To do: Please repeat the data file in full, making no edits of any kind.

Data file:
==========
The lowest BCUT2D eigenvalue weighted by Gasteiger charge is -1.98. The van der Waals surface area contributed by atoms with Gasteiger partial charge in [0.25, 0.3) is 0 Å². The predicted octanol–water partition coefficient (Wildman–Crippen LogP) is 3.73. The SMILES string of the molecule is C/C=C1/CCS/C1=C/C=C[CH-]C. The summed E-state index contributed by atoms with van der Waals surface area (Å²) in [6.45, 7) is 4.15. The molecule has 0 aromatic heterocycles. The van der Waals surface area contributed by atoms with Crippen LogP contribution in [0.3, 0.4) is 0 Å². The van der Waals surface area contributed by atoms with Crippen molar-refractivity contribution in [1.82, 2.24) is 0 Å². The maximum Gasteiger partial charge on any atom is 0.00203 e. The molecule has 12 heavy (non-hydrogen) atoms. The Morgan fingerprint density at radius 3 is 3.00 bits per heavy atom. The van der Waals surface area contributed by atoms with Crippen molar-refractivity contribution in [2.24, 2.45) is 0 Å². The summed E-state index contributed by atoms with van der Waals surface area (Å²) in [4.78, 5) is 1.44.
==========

The lowest BCUT2D eigenvalue weighted by Gasteiger charge is -1.98. The van der Waals surface area contributed by atoms with Gasteiger partial charge in [0.25, 0.3) is 0 Å². The predicted octanol–water partition coefficient (Wildman–Crippen LogP) is 3.73. The SMILES string of the molecule is C/C=C1/CCS/C1=C/C=C[CH-]C. The summed E-state index contributed by atoms with van der Waals surface area (Å²) in [6.45, 7) is 4.15. The molecule has 0 aromatic heterocycles. The van der Waals surface area contributed by atoms with Crippen LogP contribution in [0.3, 0.4) is 0 Å². The van der Waals surface area contributed by atoms with Crippen molar-refractivity contribution in [1.82, 2.24) is 0 Å². The maximum Gasteiger partial charge on any atom is 0.00203 e. The molecule has 12 heavy (non-hydrogen) atoms. The Morgan fingerprint density at radius 3 is 3.00 bits per heavy atom. The van der Waals surface area contributed by atoms with Crippen molar-refractivity contribution in [2.24, 2.45) is 0 Å². The summed E-state index contributed by atoms with van der Waals surface area (Å²) in [4.78, 5) is 1.44.